Jonathan Cisneros knew Snail Quail was going to trail into the bizarre, and at first, he wasn't going to drag a backing band into it.
Band breakups are hard, but you don't have to deal with that if you have a bunch of lovable weirdoes backing you up, as the guitarist found out. Employing the help of a drummer and bassist, Cisneros and Quail Co. are releasing their first full-length album, The Blurry in Between, this Saturday at Trunk Space, which is now streaming online.
With it comes the quirky, fun, more-punk-than-pop sound that the band has trekked around from art galleries to coffee houses to venues these last few years. Except this time, it's polished.
Up on the Sun: I know you started the band, but how long has the band been officially "complete?" When did Tim and Dez come into play?
Jonathan Cisneros: That's a little tricky to answer. Snail Quail started out as a solo project because I never wanted to deal with the whole "band breaking up" thing. It really bummed me out when my favorite bands called it quits, so I thought, why not skip all of that and do it this other way instead? I decided to have friends join the band for a spell to help me out for as long as it was fun. If the music is always changing then it makes more sense. I never wanted to be stuck in a genre or anything like that. Thus, the name. It doesn't have any immediate connotations. It's open to interpretation. I really like ambiguity and the freedom to write songs that will get me booed off stage some day.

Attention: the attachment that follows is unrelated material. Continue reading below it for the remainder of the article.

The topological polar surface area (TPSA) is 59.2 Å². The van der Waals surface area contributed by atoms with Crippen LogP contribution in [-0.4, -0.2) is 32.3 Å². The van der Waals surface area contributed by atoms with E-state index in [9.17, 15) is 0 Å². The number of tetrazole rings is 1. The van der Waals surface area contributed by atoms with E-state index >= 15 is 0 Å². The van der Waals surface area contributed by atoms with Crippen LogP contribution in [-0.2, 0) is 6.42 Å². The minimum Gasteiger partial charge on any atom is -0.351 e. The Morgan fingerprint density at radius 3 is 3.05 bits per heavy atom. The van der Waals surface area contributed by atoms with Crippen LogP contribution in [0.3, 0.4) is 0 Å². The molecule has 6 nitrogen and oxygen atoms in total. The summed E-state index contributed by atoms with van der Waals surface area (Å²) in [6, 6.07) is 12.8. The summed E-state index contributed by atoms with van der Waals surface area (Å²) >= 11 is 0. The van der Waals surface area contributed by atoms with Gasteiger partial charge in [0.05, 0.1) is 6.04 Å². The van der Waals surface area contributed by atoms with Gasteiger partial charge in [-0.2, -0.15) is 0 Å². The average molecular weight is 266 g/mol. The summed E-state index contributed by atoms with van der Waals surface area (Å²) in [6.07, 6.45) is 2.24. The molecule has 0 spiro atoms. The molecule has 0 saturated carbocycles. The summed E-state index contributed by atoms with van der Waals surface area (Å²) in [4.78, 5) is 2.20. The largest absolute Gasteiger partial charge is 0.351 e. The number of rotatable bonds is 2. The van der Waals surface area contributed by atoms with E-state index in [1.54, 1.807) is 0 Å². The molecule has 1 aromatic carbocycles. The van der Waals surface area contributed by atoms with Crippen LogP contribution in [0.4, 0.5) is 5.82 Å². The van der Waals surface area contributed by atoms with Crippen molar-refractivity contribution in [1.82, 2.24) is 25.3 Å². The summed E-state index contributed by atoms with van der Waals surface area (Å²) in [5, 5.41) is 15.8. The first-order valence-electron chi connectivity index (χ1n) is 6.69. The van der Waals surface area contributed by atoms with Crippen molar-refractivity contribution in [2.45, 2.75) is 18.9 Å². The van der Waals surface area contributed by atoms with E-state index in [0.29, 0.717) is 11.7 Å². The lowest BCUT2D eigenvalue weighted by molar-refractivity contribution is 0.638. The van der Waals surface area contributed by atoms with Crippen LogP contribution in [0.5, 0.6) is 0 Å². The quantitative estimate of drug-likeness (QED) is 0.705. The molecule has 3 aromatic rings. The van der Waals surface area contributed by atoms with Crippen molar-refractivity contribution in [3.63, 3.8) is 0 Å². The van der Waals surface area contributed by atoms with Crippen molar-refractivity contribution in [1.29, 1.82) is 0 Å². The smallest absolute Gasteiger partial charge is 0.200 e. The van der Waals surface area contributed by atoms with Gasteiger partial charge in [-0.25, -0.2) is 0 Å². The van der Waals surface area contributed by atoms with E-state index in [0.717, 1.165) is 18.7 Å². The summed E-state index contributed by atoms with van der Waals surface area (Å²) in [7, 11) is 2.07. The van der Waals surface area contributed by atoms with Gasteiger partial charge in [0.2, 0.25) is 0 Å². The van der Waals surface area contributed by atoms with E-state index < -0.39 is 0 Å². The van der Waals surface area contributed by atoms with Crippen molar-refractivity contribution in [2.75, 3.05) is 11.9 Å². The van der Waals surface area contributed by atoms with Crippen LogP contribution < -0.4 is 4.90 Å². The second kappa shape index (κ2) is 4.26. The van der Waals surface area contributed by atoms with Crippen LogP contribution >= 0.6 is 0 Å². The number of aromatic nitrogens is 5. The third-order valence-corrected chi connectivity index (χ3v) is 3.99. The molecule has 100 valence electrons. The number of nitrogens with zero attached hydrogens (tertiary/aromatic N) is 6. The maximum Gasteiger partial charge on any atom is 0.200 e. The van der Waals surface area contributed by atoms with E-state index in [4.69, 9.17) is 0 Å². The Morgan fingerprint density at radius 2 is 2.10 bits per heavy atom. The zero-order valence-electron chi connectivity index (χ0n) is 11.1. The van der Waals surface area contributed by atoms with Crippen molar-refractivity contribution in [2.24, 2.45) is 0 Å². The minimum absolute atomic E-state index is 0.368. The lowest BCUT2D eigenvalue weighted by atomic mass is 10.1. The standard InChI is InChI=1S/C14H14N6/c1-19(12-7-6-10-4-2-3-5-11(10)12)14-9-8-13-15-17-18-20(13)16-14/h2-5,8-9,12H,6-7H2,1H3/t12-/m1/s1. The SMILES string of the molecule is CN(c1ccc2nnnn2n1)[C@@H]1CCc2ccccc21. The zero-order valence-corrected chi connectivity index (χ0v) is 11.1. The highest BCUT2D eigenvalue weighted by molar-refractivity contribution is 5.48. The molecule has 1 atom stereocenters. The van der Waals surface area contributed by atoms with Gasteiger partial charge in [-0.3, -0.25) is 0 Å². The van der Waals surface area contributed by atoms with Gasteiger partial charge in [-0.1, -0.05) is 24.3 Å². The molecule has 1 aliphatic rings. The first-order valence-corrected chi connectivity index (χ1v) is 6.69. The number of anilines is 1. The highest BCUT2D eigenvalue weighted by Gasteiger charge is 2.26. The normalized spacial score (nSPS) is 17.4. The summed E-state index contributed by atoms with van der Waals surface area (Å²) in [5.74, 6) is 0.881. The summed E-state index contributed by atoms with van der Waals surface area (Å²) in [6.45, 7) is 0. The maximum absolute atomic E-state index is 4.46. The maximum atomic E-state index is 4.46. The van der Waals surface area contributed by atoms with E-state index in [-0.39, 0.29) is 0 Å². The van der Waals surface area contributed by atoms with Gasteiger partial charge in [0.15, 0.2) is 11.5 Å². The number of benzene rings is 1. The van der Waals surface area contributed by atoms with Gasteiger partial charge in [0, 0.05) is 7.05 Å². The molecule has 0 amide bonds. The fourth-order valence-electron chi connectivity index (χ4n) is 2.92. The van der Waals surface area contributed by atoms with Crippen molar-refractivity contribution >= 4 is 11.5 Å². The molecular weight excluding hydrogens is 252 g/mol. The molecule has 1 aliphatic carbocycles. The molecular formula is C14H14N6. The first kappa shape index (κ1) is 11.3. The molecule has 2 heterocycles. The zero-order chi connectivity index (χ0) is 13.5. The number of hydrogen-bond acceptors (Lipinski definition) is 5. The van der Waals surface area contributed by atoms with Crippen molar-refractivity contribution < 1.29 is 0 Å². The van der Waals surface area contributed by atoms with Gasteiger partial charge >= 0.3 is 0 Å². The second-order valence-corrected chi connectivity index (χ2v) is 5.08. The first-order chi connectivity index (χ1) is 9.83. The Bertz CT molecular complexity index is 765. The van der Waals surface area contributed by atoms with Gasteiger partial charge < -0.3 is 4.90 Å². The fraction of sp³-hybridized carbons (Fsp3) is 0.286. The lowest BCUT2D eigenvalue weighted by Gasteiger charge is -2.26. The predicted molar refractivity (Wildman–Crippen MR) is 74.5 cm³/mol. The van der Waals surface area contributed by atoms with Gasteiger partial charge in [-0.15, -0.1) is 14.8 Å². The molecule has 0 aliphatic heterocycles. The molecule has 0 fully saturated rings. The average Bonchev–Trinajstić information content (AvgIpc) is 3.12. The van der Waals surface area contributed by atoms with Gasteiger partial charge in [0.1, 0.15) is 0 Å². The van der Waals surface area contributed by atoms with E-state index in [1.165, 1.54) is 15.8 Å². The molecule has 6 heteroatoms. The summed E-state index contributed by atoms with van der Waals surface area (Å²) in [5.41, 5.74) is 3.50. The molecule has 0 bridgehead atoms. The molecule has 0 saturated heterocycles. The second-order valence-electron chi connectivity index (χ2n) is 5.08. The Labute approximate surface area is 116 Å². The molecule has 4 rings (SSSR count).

Tim and I have played music on and off for a long time. We met playing music in church and kind of learned our instruments at the same time. He was the drummer in our high school band and played on the Moving On EP for some songs. I'd say everything has been a 'band' since [Dez] joined about a year and a half ago, right after we did the "Phoenix, Arizona" music video. Ever since then most shows have been super official band endeavors. I feel very lucky, like I got to hand pick these really cool, dedicated people to rock out with.
How does their presence in the band change Snail Quail's sound?
For the album we spent a lot of time really integrating the new instruments into the songs on the album. Playing lots of shows and developing that sort of live instinct. I didn't want it to sound like me plus some a generic band. It really needed to feel like an album -- like real people playing real instruments. Most of the album was recorded live and that was only possible because we were so used to playing shows together. Overall, things just got louder and distorted-er and groovier. There's more energy on stage now! It's awesome.
I gave the new album a listen and it's super-fun. Did you record it with a theme or idea in mind?
I just wanted it to be super-honest and genuine and fun. I didn't want it to sound like it came out of some generic music machine -- that's part of why we recorded with Jalipaz (Nelson of Audioconfusion.) He has a great sense of what sonically feels right and was really into capturing what we actually sounded like, not what he wanted to make us sound like. Oh, yeah, and I hate filler songs.